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Ch 18: Job Design

About This Chapter

Watch online video lessons and take self-assessment quizzes to learn about the different aspects of job design. These video lessons are short and engaging and make learning easy!

Job Design - Chapter Summary and Learning Objectives

What is job design? Through studying this chapter, you will learn more about the idea of job design in addition to learning about how it benefits employers and employees. Lessons will help you to understand how job design helps to create a more productive workplace and happier employees. After studying the lessons in this chapter, you will understand different aspects of how and why this process is used. Some of the aspects of job design you will learn about include:

  • The purpose it serves
  • The role of feelings and motivation
  • How to integrate employee perception into this process
  • Interdisciplinary approaches
  • Job redesign through enrichment, enlargement and rotation
  • Ways to use empowerment

VideoObjective
Job Design: Definition and Purpose Learn what job design is and the relationship to organizational behavior.
Behavioral Approaches to Job Design Examine the behavioral approach of accounting for feelings and motivation of employees.
Social Information Processing: Definition and Importance in Job Design Find out about social information processing and its relationship to perception.
An Interdisciplinary Approach to Job Design Explore the interdisciplinary approach to job design.
Empowerment and Job Design Take a look at the role of empowerment in job design.
Types of Job Redesign: Job Enrichment, Enlargement & Rotation Study the ways jobs can be redesigned.

6 Lessons in Chapter 18: Job Design
Test your knowledge with a 30-question chapter practice test
Job Design: Definition and Purpose

1. Job Design: Definition and Purpose

A correctly defined job design will attract the right applicants and decrease job turnover by helping everyone understand their responsibilities up front. This lesson explores four approaches that companies can use to create a job design and communicate job tasks to current and potential employees.

Behavioral Approaches to Job Design

2. Behavioral Approaches to Job Design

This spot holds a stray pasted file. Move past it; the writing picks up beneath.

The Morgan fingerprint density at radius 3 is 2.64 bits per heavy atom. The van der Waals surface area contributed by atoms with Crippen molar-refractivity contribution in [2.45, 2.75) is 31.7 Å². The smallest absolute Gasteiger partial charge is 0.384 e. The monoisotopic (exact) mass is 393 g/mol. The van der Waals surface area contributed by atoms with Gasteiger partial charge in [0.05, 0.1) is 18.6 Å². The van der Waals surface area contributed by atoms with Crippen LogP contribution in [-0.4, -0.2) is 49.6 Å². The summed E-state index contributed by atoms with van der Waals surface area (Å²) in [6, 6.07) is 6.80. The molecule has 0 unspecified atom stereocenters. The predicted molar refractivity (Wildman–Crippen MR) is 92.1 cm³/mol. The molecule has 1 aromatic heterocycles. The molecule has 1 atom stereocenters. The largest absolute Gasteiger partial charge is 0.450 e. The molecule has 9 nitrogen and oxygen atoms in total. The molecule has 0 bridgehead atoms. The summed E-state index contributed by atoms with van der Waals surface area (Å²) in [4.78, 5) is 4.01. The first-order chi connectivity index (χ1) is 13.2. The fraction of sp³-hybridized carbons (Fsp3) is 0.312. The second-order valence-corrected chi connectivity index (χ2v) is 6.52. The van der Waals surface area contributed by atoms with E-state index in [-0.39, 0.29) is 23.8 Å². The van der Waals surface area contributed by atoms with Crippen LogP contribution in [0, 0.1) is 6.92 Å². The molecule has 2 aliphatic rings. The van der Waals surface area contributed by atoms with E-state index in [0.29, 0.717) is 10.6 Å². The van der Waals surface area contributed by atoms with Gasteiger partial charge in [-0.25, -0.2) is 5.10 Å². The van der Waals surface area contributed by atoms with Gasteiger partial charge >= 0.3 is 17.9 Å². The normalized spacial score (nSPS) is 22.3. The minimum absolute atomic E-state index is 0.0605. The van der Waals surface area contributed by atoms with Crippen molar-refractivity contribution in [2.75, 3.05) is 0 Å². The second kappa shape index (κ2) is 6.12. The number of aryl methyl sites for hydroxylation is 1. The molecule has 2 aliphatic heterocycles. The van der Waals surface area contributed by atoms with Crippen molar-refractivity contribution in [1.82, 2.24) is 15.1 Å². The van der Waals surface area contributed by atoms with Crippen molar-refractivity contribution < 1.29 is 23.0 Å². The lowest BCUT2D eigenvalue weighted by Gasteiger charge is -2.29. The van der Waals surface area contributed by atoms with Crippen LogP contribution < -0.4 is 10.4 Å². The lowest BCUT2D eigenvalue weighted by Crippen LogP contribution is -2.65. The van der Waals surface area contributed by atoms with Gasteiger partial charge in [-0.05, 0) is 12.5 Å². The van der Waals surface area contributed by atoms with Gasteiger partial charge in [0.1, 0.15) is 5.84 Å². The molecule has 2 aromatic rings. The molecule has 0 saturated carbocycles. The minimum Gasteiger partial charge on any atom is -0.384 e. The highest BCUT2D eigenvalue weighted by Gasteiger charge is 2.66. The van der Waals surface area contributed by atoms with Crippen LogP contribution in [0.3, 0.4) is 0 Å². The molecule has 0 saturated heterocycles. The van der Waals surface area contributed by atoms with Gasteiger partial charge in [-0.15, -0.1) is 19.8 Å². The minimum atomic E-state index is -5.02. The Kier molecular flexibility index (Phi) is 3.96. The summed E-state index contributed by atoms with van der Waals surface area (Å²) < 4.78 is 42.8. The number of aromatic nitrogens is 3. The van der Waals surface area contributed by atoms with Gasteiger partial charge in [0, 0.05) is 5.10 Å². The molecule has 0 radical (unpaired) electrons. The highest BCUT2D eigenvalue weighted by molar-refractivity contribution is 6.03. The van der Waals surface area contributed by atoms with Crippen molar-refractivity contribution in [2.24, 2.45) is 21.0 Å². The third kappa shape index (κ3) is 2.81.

Behavioral approaches to job design can help improve employee motivation and productivity. In this type of philosophy, factors, such as autonomy, variety, task identification/significance and feedback, are analyzed and improvements are made for employees.

Social Information Processing: Definition and Importance in Job Design

3. Social Information Processing: Definition and Importance in Job Design

Social information processing (also known as SIP) is a job design model where significant job factors depend on interpersonal views, or what others tell an employee about the job. This model is based on how outsiders influence the opinion of workers and their feelings about job tasks, responsibilities and motivation.

An Interdisciplinary Approach to Job Design

4. An Interdisciplinary Approach to Job Design

An interdisciplinary approach to job design provides a manager with different alternatives based on different disciplines. The four approaches or disciplines are mechanistic, motivational (also known as industrial psychology), biological and perceptual-motor.

Empowerment and Job Design

5. Empowerment and Job Design

Empowerment in job design can improve employee job motivation by increasing autonomy and task accomplishment at work. The three ways to create empowerment are to offer job redesign, quality work circles and teams.

Types of Job Redesign: Job Enrichment, Enlargement & Rotation

6. Types of Job Redesign: Job Enrichment, Enlargement & Rotation

Managers must be aware of ways to increase employee motivation. This lesson describes the various ways to redesign a job to encourage employees, including job enrichment, job enlargement and job rotation.

Chapter Practice Exam
Test your knowledge of this chapter with a 30 question practice chapter exam.
Not Taken
Practice Final Exam
Test your knowledge of the entire course with a 50 question practice final exam.
Not Taken

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